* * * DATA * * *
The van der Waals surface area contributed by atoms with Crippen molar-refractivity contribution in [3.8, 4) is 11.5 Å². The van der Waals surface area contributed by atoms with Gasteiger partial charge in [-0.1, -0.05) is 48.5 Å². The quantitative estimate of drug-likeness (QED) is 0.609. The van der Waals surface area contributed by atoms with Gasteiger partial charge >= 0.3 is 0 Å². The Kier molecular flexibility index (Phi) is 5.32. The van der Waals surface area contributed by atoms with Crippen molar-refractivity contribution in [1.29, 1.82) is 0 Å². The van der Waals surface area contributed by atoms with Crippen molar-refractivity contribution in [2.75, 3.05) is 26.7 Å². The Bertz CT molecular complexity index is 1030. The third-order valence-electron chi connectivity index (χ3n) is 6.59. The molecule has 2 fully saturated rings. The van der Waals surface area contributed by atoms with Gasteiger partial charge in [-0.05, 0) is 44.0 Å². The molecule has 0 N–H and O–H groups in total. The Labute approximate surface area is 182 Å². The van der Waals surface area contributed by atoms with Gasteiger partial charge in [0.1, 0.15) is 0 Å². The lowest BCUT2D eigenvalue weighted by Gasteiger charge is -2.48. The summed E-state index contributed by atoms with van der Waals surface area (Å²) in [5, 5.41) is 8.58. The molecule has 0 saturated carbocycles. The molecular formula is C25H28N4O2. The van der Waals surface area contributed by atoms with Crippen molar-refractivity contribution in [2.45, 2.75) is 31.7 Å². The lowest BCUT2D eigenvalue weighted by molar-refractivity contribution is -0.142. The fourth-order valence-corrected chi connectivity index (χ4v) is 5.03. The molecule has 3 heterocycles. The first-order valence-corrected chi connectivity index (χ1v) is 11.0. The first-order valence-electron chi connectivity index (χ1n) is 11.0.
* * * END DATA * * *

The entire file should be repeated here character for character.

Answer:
The van der Waals surface area contributed by atoms with Crippen molar-refractivity contribution in [3.8, 4) is 11.5 Å². The van der Waals surface area contributed by atoms with Gasteiger partial charge in [-0.1, -0.05) is 48.5 Å². The quantitative estimate of drug-likeness (QED) is 0.609. The van der Waals surface area contributed by atoms with Gasteiger partial charge >= 0.3 is 0 Å². The Kier molecular flexibility index (Phi) is 5.32. The van der Waals surface area contributed by atoms with Crippen molar-refractivity contribution in [1.29, 1.82) is 0 Å². The van der Waals surface area contributed by atoms with Crippen molar-refractivity contribution in [2.75, 3.05) is 26.7 Å². The Bertz CT molecular complexity index is 1030. The third-order valence-electron chi connectivity index (χ3n) is 6.59. The molecule has 2 fully saturated rings. The van der Waals surface area contributed by atoms with Gasteiger partial charge in [-0.05, 0) is 44.0 Å². The molecule has 0 N–H and O–H groups in total. The Labute approximate surface area is 182 Å². The van der Waals surface area contributed by atoms with Gasteiger partial charge in [0.1, 0.15) is 0 Å². The lowest BCUT2D eigenvalue weighted by Gasteiger charge is -2.48. The summed E-state index contributed by atoms with van der Waals surface area (Å²) in [5, 5.41) is 8.58. The molecule has 0 saturated carbocycles. The molecular formula is C25H28N4O2. The van der Waals surface area contributed by atoms with Crippen molar-refractivity contribution in [2.45, 2.75) is 31.7 Å². The lowest BCUT2D eigenvalue weighted by molar-refractivity contribution is -0.142. The fourth-order valence-corrected chi connectivity index (χ4v) is 5.03. The molecule has 3 heterocycles. The first-order valence-corrected chi connectivity index (χ1v) is 11.0. The first-order valence-electron chi connectivity index (χ1n) is 11.0.